What Does Purple Sector Mean In F1? A Complete Guide

Achieving a 'purple sector', or 'going purple' in F1 means a driver has clocked the fastest time of anyone in a particular sector on track.

Lee Parker

By Lee Parker
Updated on March 12, 2024

Reviewed and checked by Ben Bush

What Does Purple Sector Mean In F1

Have you ever tuned into Formula 1 and heard the commentators mention a driver setting a purple sector? Read on to find out exactly what they are talking about.

What to know
  • Formula 1 circuits are divided into three sectors for a more detailed analysis of lap performance.
  • The colour-coding system that tracks sector times during qualifying and practice sessions extends beyond purple. Green and yellow are also key colours.
  • By dividing a Formula 1 circuit into sectors, each roughly a third of the track’s total length, the FIA has helped F1 fans visualise a track and the driver’s progress during a session.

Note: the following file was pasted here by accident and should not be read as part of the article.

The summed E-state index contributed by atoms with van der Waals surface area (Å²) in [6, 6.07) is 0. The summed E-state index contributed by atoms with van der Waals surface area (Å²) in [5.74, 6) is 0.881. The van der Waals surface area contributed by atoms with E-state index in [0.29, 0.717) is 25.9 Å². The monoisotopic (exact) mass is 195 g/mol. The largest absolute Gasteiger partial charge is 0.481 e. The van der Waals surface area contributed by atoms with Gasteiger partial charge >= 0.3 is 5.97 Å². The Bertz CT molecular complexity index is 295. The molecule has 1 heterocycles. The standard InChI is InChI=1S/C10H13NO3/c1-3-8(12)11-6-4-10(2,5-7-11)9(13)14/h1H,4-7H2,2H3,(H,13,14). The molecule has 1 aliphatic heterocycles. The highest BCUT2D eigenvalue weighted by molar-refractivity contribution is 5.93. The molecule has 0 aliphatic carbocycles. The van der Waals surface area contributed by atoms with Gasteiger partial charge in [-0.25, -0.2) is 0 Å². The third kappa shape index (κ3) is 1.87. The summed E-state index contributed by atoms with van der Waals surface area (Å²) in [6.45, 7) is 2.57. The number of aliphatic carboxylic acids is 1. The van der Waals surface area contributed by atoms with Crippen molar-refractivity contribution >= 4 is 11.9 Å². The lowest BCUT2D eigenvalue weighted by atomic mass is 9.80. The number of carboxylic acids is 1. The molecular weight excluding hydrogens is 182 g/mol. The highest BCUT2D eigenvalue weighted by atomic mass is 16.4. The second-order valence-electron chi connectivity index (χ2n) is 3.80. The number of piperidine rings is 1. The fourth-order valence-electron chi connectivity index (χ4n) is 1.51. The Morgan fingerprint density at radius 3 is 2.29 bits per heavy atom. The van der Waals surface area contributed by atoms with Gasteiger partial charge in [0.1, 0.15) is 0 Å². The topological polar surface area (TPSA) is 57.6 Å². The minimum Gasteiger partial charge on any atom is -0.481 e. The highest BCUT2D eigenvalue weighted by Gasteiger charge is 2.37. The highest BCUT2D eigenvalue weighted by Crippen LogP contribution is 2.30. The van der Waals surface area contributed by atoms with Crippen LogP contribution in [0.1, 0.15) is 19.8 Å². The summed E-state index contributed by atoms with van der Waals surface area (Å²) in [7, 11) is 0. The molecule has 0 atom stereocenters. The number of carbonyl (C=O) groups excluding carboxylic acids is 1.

When commentators mention a driver setting a “purple sector,” or the data is flashed up on the screen, it indicates that a driver has recorded the fastest time in a specific section of the track during a practice or qualifying session.

F1 circuits are typically divided into three sectors, roughly equal in length, and achieving the fastest time in any of these sectors is noted as setting a purple sector. This performance indicator is a key target for drivers during qualifying laps. If you’re the fastest in any of these, you’re setting the best time out of any driver on the grid.

But why is it called a ‘purple’ sector? In F1’s colour-coded timing system, different colours represent different performance levels. Purple indicates the best or fastest time. However, purple isn’t the only colour indicating a driver’s sector performance. In this F1 guide, we’ll examine the colours used to describe other sector times.

What does Purple Sector mean in F1?

Formula 1 circuits are divided into three sectors for a more detailed analysis of lap performance. The first sector begins right at the starting line, the second occupies the middle portion of the track, and the third stretches to the finish line. These sectors, although not always the same distance due to the varying lengths of different circuits, provide insights into where drivers are gaining or losing time.